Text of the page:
I love the new floss from Sublime Stitching and my favorite color is from the “Parlour” set and is called “Fainting Couch.” I love that flair of the dramatic in naming, like Crayola crayon colors. 


8.  And speaking of floss, how do you organize all your skeins of embroidery floss?

This is embarrassing but I have a big box full of large Ziploc bags filled with floss by color. I also have separate boxes for my vintage Strandsheen floss, and an entire separate box of metallic floss. A dream of mine is to have a ‘floss wall’ full of pegs with floss arranged by color and type. 

Weeping

9.  I
n your home, where do you usually sit to stitch? do you like it to be quiet while you stitch, or do you watch tv, listen to the radio, or talk on the phone while you stitch?
I sit by the TV sometimes and watch something I know on Netflix. I have to pay attention when I stitch or my stitches get very wonky. If I’m working by the computer I’ll put on music. Stitching can be meditative, but sometimes it is mind numbing.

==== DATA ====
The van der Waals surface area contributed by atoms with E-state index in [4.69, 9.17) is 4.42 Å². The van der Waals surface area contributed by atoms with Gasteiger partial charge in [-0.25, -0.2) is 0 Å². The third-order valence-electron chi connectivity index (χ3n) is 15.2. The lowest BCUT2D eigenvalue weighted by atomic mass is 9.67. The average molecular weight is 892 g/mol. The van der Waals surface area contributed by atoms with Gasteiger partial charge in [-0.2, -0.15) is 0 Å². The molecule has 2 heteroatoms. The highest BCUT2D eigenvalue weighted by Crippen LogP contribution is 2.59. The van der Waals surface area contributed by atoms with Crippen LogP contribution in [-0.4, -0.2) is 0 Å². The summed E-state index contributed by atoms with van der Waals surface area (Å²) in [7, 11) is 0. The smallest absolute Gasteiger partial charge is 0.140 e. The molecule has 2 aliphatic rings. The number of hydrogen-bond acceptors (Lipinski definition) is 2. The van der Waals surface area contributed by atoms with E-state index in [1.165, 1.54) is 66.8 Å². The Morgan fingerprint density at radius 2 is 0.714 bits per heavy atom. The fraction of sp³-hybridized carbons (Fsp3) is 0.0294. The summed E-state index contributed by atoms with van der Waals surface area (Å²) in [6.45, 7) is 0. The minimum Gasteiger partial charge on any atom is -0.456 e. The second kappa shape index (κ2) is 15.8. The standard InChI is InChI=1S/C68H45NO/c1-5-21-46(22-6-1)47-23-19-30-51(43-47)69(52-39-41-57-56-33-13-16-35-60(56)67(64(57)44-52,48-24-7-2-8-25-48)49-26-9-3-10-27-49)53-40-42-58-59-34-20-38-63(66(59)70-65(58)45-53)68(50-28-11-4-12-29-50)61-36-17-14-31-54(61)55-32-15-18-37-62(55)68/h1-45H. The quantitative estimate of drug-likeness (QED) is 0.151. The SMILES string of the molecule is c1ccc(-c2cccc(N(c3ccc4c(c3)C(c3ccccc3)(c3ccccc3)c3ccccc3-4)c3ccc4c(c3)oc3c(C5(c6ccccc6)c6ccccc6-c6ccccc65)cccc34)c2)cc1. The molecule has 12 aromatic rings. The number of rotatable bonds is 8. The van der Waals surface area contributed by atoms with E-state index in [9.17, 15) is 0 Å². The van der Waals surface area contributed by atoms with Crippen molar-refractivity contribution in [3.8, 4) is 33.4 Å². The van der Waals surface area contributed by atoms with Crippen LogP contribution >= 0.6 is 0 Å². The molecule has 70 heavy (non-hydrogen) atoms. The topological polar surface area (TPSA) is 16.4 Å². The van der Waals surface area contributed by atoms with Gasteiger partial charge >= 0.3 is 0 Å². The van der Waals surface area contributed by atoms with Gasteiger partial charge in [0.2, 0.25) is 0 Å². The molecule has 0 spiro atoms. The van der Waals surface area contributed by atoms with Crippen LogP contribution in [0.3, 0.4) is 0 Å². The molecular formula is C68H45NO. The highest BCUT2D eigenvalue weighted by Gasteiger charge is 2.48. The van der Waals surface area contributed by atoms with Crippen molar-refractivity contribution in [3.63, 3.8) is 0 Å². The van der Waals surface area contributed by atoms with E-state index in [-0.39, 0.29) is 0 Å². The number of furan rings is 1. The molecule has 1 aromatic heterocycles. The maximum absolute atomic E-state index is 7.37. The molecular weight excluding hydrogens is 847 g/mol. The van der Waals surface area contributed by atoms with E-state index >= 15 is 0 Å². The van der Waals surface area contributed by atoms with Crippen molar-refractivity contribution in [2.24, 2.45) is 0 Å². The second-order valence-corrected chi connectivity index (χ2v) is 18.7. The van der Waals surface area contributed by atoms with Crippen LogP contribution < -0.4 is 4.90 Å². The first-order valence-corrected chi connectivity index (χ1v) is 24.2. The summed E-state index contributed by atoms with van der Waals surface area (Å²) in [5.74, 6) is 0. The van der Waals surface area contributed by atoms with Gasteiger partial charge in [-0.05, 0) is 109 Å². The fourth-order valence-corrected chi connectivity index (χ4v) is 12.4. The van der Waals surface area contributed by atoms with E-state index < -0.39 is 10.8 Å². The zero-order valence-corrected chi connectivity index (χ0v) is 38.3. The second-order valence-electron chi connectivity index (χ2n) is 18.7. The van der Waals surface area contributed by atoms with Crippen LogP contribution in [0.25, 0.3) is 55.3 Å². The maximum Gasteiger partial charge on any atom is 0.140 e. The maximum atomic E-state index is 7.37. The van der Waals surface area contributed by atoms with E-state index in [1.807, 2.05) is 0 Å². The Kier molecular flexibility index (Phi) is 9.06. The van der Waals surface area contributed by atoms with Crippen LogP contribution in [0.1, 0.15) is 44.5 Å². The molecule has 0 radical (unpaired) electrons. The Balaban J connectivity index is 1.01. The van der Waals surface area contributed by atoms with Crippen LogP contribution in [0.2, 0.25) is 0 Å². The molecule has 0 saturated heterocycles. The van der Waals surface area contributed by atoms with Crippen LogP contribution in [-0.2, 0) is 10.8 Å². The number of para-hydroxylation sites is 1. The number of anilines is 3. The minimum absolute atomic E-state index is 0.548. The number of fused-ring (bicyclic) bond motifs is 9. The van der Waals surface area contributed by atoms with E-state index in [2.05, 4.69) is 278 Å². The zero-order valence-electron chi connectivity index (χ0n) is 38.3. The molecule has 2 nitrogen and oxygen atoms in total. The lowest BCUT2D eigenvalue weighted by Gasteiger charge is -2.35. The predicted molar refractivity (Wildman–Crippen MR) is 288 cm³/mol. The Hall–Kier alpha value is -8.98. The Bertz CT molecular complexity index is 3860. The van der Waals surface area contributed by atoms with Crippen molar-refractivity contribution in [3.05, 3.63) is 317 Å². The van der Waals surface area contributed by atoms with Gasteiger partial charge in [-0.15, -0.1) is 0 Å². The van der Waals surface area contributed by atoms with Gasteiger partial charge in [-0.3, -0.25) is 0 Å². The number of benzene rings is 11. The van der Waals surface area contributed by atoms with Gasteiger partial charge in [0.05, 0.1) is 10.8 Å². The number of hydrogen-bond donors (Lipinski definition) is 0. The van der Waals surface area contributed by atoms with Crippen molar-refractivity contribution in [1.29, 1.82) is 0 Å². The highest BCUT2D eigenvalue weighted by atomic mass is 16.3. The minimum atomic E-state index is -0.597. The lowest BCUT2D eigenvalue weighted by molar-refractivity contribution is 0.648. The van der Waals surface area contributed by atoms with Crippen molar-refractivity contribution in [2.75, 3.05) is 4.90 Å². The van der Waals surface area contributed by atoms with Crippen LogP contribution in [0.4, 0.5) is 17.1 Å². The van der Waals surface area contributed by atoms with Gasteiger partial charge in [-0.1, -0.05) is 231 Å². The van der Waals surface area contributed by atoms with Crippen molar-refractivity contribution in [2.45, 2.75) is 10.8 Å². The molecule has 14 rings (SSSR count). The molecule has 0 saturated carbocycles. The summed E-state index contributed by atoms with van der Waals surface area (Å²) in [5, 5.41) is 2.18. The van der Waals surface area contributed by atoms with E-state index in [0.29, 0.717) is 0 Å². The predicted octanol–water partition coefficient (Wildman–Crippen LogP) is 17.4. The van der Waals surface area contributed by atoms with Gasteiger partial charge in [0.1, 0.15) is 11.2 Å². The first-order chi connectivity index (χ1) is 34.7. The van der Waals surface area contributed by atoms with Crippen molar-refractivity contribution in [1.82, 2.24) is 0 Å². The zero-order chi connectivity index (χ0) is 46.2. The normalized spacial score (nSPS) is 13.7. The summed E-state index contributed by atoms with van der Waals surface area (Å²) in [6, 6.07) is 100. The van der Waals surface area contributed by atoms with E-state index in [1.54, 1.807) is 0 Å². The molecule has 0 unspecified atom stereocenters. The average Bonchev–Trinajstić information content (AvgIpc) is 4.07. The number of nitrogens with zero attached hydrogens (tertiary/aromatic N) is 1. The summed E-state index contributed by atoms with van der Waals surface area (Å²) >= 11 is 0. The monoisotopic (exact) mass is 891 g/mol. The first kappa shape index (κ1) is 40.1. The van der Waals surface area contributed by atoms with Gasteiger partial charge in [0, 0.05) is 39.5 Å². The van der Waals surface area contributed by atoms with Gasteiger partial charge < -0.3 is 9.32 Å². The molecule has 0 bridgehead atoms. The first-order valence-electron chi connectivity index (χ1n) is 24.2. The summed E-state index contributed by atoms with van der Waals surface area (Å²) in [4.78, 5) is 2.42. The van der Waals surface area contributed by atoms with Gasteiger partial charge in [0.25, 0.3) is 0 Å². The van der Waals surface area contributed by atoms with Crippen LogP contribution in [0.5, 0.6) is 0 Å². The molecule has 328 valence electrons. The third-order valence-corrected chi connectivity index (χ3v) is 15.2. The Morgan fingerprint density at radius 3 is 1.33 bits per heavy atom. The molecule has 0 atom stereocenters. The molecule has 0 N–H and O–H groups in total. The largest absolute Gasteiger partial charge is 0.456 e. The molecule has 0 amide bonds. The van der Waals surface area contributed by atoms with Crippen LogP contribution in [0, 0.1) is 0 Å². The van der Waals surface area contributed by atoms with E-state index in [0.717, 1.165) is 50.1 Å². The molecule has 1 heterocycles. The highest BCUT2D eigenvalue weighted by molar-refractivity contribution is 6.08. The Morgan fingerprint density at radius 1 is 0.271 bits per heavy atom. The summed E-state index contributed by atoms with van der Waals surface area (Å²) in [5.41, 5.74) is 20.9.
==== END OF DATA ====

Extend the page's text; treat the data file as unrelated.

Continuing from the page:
10.  Anything else you would like to share? (blog link, shop link, or anything that you want to say that I didn't ask) 

Thank you so much for your interest in my pieces. It really means a lot to me when someone notices my work.
You can see my more serious work at www.markbieraugel.com I blog about my artistic process here markbieraugel.blogspot.com/ And of course you can see my work on flickr at www.flickr.com/photos/bieraugel/



**AND NOW FOR THAT SPECIAL CONTEST ANNOUNCMENT YOU WERE WAITING FOR!!**